Bleak outlook for Thailand’s hotels

Thailand’s hotels are facing a very dark time with the Thai borders still largely closed and the vast majority of Thailand’s hotels remaining closed for business.

There are 1000s of hotels and a related millions of staff, waiting for things to improve. MD, Bill Barnett, is one of the region’s most respected consultants for the industry. We asked Bill, how are they all surviving? (Run interview video… 2.56 – 3.35)

Officials says no illegal land encroachment at Phuket’s Sri Panwa resort

After coming in for some negative online attention recently, the land title deeds of the Sri Panwa Phuket resort have been investigated and found “to be in order”.

The 5-star hotel first attracted the attention of netizens when its owner, Vorasit Issara, publicly criticised an anti-government activist.

His Instagram tirade prompted outrage from those who support the current protest movement, with netizens calling for a boycott of his property.

Shortly after, the Civil Society for State Welfare called on the Social Security Office to clarify its investment in the resort’s trust fund. This was echoed by at least one opposition MP and anti-corruption activists.

Responding to the land rights issue, the Phuket Land Office has issued a statement to say the hotel does not occupy state land.

Covid task force calls for extension to Thailand’s emergency decree

Thailand’s Covid-19 task force is advising the government to extend the country’s state of emergency by a further month…again.

The Centre for Covid-19 Situation Administration plans to discuss the matter next Tuesday and put it to Cabinet for consideration on Wednesday.

The state of emergency, or emergency decree, which has been extended several times since its introduction in March, is due to expire at the end of this month. It has been extended, on a month by month basis, many times this year since it was introduced to short-circuit the process of implementation of Covid-19 preventative measures.

Now, the CCSA says an extension is vital to ensure various government agencies can work speedily as the county starts welcoming back visitors.

Phuket’s annual Vegetarian Festival goes ahead next month

Somehow Phuket’s annual vegetarian festival is to go ahead next month, but officials say they will ask participants to strictly observe social distancing. Good luck with that!

The 2020 Phuket Vegetarian Festival will take place from October 17 to 25.

Given the fireworks and crackers exploding in your face if you attend any of the events, it’s probably a good idea that the Governor is insisting visitors wear face masks. We’d recommend eye googles as well.

The grotesque piercings, noisy parades and visits to the shrine, are good news for Phuket’s tourism and bad news if you’re a vegetable. Many adherents to the Chinese-heritage local festival will go without sex, alcohol and meat for the week of so of the festival.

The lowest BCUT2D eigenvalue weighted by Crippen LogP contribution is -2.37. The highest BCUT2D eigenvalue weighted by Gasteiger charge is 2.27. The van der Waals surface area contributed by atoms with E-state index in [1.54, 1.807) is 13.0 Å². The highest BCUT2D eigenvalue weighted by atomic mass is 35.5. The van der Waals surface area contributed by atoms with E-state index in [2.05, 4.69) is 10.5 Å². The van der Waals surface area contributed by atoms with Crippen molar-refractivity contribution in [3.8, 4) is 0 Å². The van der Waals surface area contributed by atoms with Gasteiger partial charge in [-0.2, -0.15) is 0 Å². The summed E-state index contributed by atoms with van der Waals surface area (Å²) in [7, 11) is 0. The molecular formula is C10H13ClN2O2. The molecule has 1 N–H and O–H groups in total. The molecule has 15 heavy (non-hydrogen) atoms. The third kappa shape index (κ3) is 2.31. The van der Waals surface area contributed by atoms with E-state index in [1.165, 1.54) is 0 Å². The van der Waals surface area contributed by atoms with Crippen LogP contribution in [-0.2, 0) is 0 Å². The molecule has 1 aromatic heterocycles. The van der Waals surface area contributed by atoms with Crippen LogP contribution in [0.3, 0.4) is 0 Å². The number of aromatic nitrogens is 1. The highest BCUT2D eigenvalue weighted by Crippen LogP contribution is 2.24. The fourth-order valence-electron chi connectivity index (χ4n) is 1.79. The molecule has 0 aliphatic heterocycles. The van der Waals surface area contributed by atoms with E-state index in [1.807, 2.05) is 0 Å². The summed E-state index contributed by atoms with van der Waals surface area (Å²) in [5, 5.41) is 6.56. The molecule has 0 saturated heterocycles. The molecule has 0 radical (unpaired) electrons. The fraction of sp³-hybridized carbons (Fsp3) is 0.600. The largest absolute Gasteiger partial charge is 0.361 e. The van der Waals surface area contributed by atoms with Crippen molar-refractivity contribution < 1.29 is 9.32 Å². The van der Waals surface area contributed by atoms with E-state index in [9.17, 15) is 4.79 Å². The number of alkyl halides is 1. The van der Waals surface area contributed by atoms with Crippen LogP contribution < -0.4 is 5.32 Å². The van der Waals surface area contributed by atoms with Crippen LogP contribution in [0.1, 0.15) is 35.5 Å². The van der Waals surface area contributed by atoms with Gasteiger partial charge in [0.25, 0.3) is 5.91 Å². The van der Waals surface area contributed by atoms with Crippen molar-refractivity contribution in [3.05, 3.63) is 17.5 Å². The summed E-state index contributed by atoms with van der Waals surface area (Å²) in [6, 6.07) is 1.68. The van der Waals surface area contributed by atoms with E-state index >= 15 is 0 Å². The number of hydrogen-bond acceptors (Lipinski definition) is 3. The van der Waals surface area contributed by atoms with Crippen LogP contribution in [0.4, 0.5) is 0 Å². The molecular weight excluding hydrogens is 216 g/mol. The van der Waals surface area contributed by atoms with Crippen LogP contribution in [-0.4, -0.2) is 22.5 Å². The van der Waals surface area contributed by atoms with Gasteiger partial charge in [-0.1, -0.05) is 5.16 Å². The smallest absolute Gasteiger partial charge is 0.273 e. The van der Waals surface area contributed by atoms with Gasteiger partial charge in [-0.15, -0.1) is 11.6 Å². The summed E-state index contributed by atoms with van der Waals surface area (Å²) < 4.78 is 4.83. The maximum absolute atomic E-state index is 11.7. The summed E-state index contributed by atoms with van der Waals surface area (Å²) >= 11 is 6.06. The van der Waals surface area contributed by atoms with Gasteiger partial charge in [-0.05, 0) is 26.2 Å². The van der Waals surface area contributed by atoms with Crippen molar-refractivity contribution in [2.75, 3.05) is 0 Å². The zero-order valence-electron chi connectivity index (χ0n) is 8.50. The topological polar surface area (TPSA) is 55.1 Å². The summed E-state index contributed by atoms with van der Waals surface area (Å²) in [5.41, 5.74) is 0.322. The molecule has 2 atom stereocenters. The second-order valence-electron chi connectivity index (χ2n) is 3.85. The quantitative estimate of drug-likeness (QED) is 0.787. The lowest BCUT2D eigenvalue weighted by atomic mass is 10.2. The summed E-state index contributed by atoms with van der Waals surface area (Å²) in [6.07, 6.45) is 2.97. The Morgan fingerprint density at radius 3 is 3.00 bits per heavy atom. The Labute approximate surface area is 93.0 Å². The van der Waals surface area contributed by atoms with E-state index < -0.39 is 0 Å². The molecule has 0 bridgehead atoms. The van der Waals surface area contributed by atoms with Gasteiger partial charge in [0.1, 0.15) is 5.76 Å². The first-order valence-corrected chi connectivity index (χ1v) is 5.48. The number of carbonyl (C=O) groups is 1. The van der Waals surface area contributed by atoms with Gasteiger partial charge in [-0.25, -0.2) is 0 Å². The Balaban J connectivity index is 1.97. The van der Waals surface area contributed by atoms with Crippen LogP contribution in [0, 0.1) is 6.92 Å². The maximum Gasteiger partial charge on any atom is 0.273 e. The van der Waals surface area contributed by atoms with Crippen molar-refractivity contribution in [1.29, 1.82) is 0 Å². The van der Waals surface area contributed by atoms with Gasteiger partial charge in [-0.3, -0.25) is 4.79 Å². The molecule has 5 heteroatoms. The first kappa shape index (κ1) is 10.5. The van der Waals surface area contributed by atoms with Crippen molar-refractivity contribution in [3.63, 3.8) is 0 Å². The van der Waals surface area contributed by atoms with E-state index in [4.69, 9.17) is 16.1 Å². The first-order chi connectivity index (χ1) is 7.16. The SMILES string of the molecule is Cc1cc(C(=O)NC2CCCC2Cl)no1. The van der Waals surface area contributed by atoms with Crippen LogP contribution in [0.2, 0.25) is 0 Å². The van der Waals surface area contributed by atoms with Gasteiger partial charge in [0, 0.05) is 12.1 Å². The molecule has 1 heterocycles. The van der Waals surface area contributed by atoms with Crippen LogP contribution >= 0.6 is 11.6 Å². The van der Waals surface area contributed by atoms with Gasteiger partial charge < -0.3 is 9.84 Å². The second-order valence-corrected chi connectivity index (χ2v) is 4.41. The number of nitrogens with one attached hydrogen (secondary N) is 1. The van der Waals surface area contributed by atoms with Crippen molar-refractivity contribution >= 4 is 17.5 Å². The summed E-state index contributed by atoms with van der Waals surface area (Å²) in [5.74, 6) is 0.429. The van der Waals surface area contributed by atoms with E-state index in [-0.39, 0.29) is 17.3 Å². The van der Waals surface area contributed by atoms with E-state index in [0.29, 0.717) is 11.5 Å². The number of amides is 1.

The week of events and ceremonies hopes to scare away the bad gods again but, especially this year, attract some extra visitors to the festival.

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Deputy PM says 2 years until Thailand’s economy is back to normal

Caitlin Ashworth



Deputy PM says 2 years until Thailand’s economy is back to normal | The Thaiger

It’s going to be another 2 years until Thailand’s economy is back on track, according to Deputy PM Supattanapong Punmeechaow. At least that’s the amount of time he expects it will take to get the economy back to “normal levels” from before the coronavirus pandemic.

The coronavirus crisis crippled economies across the globe. The Covid-19 pandemic is already the worst global crisis since World War II, according to a report by the UN. Thailand’s tourism-dependant economy has been struggling since the country shut it’s doors to international travel. Krungthai Bank also predicts it will take about 2 to 3 years for Thailand’s economy to recover and the Finance Ministry predicts Thailand’s economy will contract by a record of 8.5% this year.

Almost 800 billion baht has gone into supporting the economy, Supattanapong says, adding that the government plans to do more stimulus perks to help boost the economy. The government is working on a 1.9 trillion baht response package with a 1 trillion baht borrowing plan.

Supattanapong’s guesses are based on the pandemic situation not getting any worse, whilst the world’s Covid cases, in many part of the world, including many of Thailand’s feeder markets, are suffering a new spike in cases. His assumptions would also have to include an immediate return to high profit of the country’s tourism industry – not likely to happen any time soon.

“I think the economy should get back to normal levels within two years… But if we can manage it very well, we may see that late next year.”

While Thailand’s economy as a whole might take just 2 years to get back to normal, the country’s tourism revenue is expected to take even longer. Krungthai COMPASS Research Centre predicts it will be at least 3 to 4 years until tourism revenue is back to normal. Thailand’s tourism revenue is expected to shrink by 70% by the end of this year, making only 9.1 billion baht compared to the 3.02 trillion baht tourism brought in last year.

SOURCE: Bangkok Post